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Orange Juice, Anita Bryant And The Queer Revolution

by matt baume August 20, 2016


You owe it to yourself to take some time out of your day and learn about the dark, weird, juicy backstory of Anita Bryant. History-minded queers probably already know the broad strokes: she was a model and singer of some kind, and eventually an orange juice spokesmodel, and then an anti-gay activist at a time when you could still do that sort of thing.

Today, she’s a punch line — but a poetic article on Extra Crispy dives deep into her strange life.

Anita rose to fame in the 60s, first as a good-but-not-great pop singer and then as the voice of Florida’s Citrus Commission. She seemed wholesome and nice, just the sort of thing you’d want associated with a breakfast drink. There was a bit of an orange juice craze in those days — like milk during the depression, people thought of it as a sort of superbeverage crammed with important nutrition.

At the same time, LGBTs were demanding rights and equality; and for a few moments it seemed like we might actually be successful. There wasn’t much organized resistance to gay liberation in the 1970s, so when queers and allies got a little political power they were able to enact some protections. (This is why gay couples were able to marry, briefly, in the 1970s.)

But even though America didn’t have an anti-gay infrastructure yet, it did have a prevailing cultural prejudice, and it didn’t take much effort to whip citizens up into a panic about perverts. Anita Bryant capitalized on the ignorance of the time, attacking LGBTs as sick and dangerous. That touched off a massive gay boycott of orange juice. One one side you had civil rights activists of the time, including Harvey Milk; on the other, you had figures like Anita and Jerry Falwell (whose disgusting son just endorsed Donald Trump.)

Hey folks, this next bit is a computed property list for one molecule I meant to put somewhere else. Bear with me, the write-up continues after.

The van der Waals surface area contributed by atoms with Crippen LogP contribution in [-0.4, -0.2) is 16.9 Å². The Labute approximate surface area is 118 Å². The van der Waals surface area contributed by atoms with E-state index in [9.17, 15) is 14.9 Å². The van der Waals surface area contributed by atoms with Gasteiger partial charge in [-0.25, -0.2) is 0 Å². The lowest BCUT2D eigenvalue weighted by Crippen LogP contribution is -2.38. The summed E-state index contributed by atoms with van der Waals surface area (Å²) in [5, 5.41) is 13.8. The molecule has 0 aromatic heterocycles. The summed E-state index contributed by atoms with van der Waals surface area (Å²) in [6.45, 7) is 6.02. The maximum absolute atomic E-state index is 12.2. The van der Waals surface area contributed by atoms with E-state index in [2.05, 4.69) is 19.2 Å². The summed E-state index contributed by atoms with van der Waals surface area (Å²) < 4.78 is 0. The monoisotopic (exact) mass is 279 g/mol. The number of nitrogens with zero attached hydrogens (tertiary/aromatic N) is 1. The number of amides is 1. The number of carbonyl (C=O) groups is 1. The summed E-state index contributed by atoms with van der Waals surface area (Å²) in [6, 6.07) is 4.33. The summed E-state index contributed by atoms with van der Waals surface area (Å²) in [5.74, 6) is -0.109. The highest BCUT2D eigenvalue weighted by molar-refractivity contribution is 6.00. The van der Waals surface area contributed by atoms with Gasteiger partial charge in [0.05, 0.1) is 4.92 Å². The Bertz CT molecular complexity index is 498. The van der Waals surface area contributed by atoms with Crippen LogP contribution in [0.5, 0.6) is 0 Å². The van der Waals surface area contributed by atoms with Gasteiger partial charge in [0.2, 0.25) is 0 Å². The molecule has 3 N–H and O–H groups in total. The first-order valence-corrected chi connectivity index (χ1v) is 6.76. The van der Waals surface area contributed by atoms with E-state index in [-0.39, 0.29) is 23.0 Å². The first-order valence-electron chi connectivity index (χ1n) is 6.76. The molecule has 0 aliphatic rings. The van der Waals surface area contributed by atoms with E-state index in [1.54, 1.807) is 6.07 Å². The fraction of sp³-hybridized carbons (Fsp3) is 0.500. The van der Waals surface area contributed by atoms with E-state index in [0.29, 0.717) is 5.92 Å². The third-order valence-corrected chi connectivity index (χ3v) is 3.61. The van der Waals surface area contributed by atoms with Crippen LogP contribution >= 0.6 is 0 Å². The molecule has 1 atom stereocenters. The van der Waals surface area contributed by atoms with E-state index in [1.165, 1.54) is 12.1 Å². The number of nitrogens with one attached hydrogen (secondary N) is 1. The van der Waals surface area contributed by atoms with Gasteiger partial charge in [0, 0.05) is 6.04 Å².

The whole thing may have backfired, though. Anita gave the gay community an opportunity to speak up and fight back, and a population that used to be quiet and avoidant became electrified with new activism.

Anita’s still alive, though she’s never apologized or expressed regret. Reflecting back on the impact she’s had and her lingering, now-funny legacy, it must be hard not to feel like a waste of a life.

matt baume
matt baume


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